The Making of Modern Agriculture

Nelson Rockefeller’s American International Association (AIA) in Latin America (1946–1968)

Claiton Marcio da Silva

Exported Experts, Latin American Farmers and Negotiating Modernity

The Making of Modern Agriculture addresses how an American philanthropic agency – the American International Association for Economic and Social Development (AIA) – influenced the course of agricultural development in Latin America during the Cold War. Operating from 1946 to 1968, the AIA was an endeavour designed by the multimillionaire and politician Nelson Aldrich Rockefeller (1908–1979) to maintain the United States’ influence on foreign policy through Latin America. With a major presence in Venezuela and Brazil, the AIA also conducted rural development programmes in Chile, Costa Rica, as well as studies of Trinidad & Tobago, Paraguay, Peru, China and India. With an unwavering faith in the principles of science and technology, the AIA exported experts who began their careers in reformist organisations during the New Deal and later expected to accommodate similar programmes in Latin America during and after WWII.

By exploring previously unpublished primary sources, The Making of Modern Agriculture demonstrates the role of Latin American elites and governments in adapting and rejecting programmes of US origin. Based on numerous examples, the book demonstrates how the encounters and clashes between foreign experts, governments, and local technicians with affected populations resulted not only in the adaptation of exogenous projects, but, in a certain way, forced the AIA to rethink its strategies and formulate new models to be adopted later in other Southern Hemisphere countries. The book also demonstrates, from an approach mingling history of science, environment and international relations, how the encounters between experts, politicians, and rural populations rendered the notions of development and modernisation even more polysemic.

Da Silva illustrates how, in addition to the notable Ford, Rockefeller and Carnegie foundations, agencies less known to academics played a differentiated and fundamental role in the geopolitics of Latin America and the United States. As the book demonstrates, the AIA is one of the fundamental references for the establishment of Harry Truman’s Point Four and, among other legacies, influenced the formation of the largest agricultural extension service outside the United States, in Brazil. Finally, it contributes a historical perspective to current debates about how Latin America has become a paradoxical agricultural power, producing commodities for global markets even as environmental injustice is dramatically advancing.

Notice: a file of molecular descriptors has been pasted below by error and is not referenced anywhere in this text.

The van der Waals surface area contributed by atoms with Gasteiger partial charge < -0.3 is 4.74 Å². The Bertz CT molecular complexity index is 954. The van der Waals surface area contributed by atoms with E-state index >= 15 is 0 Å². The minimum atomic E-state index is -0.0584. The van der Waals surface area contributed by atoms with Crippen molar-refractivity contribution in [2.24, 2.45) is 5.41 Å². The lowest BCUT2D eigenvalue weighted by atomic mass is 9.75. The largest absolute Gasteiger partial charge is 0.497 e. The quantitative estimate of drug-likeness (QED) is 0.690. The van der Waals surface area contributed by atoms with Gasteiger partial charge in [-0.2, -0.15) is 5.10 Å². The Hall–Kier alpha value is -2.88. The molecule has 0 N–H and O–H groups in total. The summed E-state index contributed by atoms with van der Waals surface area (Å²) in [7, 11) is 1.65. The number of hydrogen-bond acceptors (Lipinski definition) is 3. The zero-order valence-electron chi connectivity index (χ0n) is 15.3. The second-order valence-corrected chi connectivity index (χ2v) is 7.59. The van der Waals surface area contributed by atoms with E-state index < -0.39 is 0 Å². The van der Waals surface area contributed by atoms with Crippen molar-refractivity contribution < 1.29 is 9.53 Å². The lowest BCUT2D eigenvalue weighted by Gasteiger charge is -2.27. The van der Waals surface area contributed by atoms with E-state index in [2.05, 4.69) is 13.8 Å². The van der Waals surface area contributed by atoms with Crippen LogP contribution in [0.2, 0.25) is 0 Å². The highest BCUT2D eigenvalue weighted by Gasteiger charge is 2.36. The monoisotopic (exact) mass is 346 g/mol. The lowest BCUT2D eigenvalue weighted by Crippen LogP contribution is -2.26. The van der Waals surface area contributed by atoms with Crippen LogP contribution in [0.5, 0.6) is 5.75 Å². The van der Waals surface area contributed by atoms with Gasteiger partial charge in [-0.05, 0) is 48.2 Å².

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Claiton Marcio da Silva is Associate Professor of History at the Universidade Federal da Fronteira Sul (UFFS), Brazil, with a PhD in history of sciences.He has written over 30 articles on history of science and environment, in English, Portuguese, Spanish and Italian. His first edited book in English is The Age of the Soybean (WHP 2022), with Claudio de Majo. He has been engaged with peasant social movements looking for alternative paths to social and environmental change, through programmes such as the Soybean Social and Environmental Observatory (Soyacene) and the Laboratory of Environmental History, being a founding member of both. He has been a visiting researcher at the University of Guelph and the Massachusetts Institute of Technology and a research fellow at the Rockefeller Archive Center, Rachel Carson Center for Environment and Society, The Maria Sibylla Merian Center for Advanced Latin American Studies (CALAS), Eccles Centre for American Studies at the British Library and the University of Oulu.

Publication date, 31 March 2023

ISBN 9781-912186-693 (HB) £65. 300 pp.